The second criticism, well-articulated by Kate Crawford in her recent piece in the Harvard Business Review, Hidden Biases in Big Data, is that Big Data does not equal unbiased data: "Data and data sets are not objective; they are creations of human design. We give numbers their voice, draw inferences from them, and define their meaning through our interpretations. Hidden biases in both the collection and analysis stages present considerable risks, and are as important to the big-data equation as the numbers themselves."

She uses the example of analysis of Twitter activity during Hurricane Sandy. Twitter provided interesting information about people who were still online or able to use their cellphones as the storm passed over, but no information at all about people who had lost power and cellphone signal -- i.e., the people who were really in the thick of things. Conclusions drawn from the data might therefore provide untrustworthy to agencies planning for future similar events.

To these two criticisms, I would add a third, which is that Big Data analysis lacks a systematic process for testing accuracy, robustness and the costs of errors, and traditional methods of testing these things are no longer sufficient. In other words, we currently have no way of knowing whether we can trust any given Big Data model.

There are two main causes of this problem.

First, one of the central ideas behind Big Data is that sufficient data allows us to relax the relationship between correlation and causation.

In a traditional analytical project, one starts with a hypothesis and uses a set of statistical tools to determine whether the hypothesis is true or false. For example, a hypothesis might be that people with the 'flu are more likely to use the search term "flu symptoms." Testing the hypothesis might consist of finding 1,000 people with the flu, 1,000 people who do not have the flu, and seeing which group has searched for "flu symptoms" on Google over the past 24 hours. If significantly more people with the 'flu have searched for "flu symptoms", then we have proved our hypothesis (or at least shown a correlation). As I discussed earlier, Google Flu Trends works at the problem from the other end by examining all search terms and determining which ones correlate most closely with 'flu outbreaks. The idea is that if we study a big enough dataset, we can create a predictive model that, while we might not understand all the underlying details, nevertheless produces useful predictions. The problem is that finding correlation cannot relax the search for causation as much as we might hope.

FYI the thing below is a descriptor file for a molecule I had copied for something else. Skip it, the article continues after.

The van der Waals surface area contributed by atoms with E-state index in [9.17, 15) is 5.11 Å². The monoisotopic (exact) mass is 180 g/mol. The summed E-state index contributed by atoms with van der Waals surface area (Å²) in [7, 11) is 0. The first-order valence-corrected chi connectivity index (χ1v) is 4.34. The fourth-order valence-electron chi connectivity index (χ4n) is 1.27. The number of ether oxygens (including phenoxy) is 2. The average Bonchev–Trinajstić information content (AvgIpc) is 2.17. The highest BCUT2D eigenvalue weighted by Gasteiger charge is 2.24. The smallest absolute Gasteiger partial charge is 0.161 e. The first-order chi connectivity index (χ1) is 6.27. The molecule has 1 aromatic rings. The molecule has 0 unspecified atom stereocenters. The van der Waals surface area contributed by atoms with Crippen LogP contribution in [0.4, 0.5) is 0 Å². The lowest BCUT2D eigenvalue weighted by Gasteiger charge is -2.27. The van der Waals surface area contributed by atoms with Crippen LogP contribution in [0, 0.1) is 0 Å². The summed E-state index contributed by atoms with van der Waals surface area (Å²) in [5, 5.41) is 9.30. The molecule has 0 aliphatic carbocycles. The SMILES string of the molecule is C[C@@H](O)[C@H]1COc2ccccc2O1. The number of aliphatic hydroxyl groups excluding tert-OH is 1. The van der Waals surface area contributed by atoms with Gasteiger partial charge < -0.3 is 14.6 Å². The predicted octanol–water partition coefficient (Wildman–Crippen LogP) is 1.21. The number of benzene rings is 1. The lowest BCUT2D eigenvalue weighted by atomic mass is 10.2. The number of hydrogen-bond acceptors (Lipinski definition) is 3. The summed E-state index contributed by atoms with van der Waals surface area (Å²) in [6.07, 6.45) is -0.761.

Second, Big Data models can be inherently fragile in ways we have not seen before.

Taking a look at Google Flu Trends again, the original researchers did everything by the book. They took a huge dataset of 50 million search terms and filtered it down to only the top 100 that showed the greatest correlation with flu prevalence. From that list of 100, they then found that using the top 45 produced the best model. Furthermore, they looked closely at all of the search terms in the top 100, and confirmed that the top 45 were all 'flu-related in some way. The fact that their automated algorithm discarded terms like "Oscar nominations", which are correlated with 'flu outbreaks because the Oscar nominations come out during 'flu season, gave further credence to the model. Finally, they tested the model on historical data excluded from the original study and verified that it produced accurate predictions.